Discover more from The California Energy Transition
Carbon Offset Disclosure Requirement Enacted
Governor Gavin Newsom signed into law AB 1305, which requires businesses selling voluntary carbon offsets (VCOs) within California to disclose specified information on their internet website about the applicable carbon offset project.
Individuals and corporations can purchase carbon offsets to compensate for their greenhouse gas (GHG) emissions. With a carbon offset, an individual or business pays another entity to reduce or remove emissions rather than to reduce their emissions themselves. Nonetheless, there is growing concern about the validity of emission reductions from offsets and the potential for fraud.
Offset Details: The law requires businesses to report details regarding the project generating the offset. These include the location, timeline, dates, quantities of offset GHG emissions, total project emissions, type of project, durability of the project, compliance with voluntary standards, and whether there is independent validation or verification of the project.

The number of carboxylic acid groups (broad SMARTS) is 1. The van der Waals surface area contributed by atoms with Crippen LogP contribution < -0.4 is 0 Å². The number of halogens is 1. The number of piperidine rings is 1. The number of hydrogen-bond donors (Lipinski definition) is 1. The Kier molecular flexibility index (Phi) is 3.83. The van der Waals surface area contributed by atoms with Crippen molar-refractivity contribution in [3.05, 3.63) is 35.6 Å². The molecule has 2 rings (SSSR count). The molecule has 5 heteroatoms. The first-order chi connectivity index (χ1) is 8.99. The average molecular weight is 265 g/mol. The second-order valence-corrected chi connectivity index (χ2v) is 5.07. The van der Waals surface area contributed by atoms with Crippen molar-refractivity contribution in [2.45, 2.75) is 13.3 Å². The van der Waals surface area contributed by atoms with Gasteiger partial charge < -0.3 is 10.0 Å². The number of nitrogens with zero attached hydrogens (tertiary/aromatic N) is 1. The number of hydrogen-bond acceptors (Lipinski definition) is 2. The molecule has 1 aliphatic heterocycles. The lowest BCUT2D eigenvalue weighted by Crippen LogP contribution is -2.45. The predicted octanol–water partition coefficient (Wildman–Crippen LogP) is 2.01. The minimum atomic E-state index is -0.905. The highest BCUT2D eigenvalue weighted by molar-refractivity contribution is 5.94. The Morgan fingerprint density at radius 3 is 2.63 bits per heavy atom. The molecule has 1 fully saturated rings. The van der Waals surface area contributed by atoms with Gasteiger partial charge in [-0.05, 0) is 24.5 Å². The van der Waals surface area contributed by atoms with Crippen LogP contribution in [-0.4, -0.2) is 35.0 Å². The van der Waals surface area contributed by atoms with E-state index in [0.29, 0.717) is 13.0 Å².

Accountability Measures: The law also requires offset sellers to report details on accountability measures if a project is not completed or does not meet the projected emission reductions or removal benefits.
Calculation Methods: Businesses are also required to report pertinent data and calculation methods that are needed to independently reproduce and verify the number of offsets issued.
Net Zero Claims: The bill also requires an entity that purchases or uses voluntary carbon offsets that makes claims regarding the achievement of net zero emissions or similar claims to disclose on the entity’s internet website specified information. This includes information on how a claim was determined to be accurate or actually accomplished, how interim progress toward that goal is being measured, and whether there is independent third-party verification of the company data and claims listed.
Penalties: The bill also makes a person who violates these provisions subject to a civil penalty of not more than $2,500 per day for each violation up to a total of $500,000.
Annual Updates: The bill requires disclosures to be updated no less than annually.
Veto of Other Carbon Offset Legislation
On the day he signed AB 1305, Newsom vetoed SB 390, which would have added certain claims about voluntary carbon offsets to the False Advertising Law for offsets that are known or should be known to not be quantifiable, real, and additional. In his veto message, Newsom said the bill “could inadvertently capture well-intentioned sellers and verifiers of voluntary offsets, and risks creating significant turmoil in the market for carbon offsets, potentially even beyond California.”